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Origins of Cinco de Mayo

A celebration of Mexican heritage.
user SCA
A celebration of Mexican heritage.

We were curious in the newsroom this morning, how did we come to celebrate Cinco de Mayo? A little digging gave me the answer...

"I know I owe you money, but you're going to have to wait."

Imagine if the U.S. government declared to its debtors that it wasn't going to pay on its loans for two years.

Countries like China, Japan, and the United Kingdom probably wouldn't be too happy - they might even send warships to the U.S. coasts demanding their money.

O.k., totally far-fetched, I know. But similar events in the 1860s led to the celebration of Cinco de Mayo.

From the University of California at Los Angeles:

On July 17, 1861, President Benito Juarez issued a moratorium in which all foreign debt payments would be suspended for a brief period of two years, with the promise that after this period, payments would resume. The English, Spanish and French refused to allow president Juarez to do this, and instead decided to invade Mexico and get payments by whatever means necessary.

The English and Spanish negotiated and eventually left Mexico, but the French stayed and fought to expand the French empire into Mexico under Napoleon III.

On May 5th, 1862, an outnumbered Mexican army defeated 6,000 French soldiers in a battle at Puebla de Los Angeles.  The History Channel says the battle was a big morale booster for the Mexican government:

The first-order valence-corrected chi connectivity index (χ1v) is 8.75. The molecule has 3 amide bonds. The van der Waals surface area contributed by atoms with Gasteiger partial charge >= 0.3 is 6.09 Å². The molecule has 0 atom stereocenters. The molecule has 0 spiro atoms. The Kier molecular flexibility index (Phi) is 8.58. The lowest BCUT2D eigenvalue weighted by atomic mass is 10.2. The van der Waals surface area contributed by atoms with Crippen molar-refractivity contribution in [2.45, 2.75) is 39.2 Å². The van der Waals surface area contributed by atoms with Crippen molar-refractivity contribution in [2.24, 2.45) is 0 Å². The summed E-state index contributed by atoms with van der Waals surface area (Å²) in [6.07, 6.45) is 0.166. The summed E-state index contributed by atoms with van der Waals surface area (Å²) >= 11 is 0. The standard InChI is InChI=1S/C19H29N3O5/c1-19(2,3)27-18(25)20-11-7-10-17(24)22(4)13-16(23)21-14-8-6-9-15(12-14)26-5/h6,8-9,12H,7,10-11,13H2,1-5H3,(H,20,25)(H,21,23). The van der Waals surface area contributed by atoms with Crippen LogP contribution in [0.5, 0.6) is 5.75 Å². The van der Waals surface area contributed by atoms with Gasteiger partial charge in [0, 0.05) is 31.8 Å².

Although not a major strategic win in the overall war against the French, [the] success at Puebla represented a great symbolic victory for the Mexican government and bolstered the resistance movement.

In the U.S., Cinco de Mayo has become a celebration of Mexican heritage (and an excuse to have a little tequila). The History Channel write up says celebrating the holiday in the U.S. picked up steam in the 1960s:

Chicano activists raised awareness of the holiday in the 1960s, in part because they identified with the victory of indigenous Mexicans over European invaders during the Battle of Puebla.

So there's a little history.

You can find some ways to celebrate Cinco de Mayo in Michigan at A Healthier Michigan (do they make a healthy margarita?)

Mark Brush was the station's Digital Media Director. He succumbed to a year-long battle with glioblastoma, an aggressive brain cancer, in March 2018. He was 49 years old.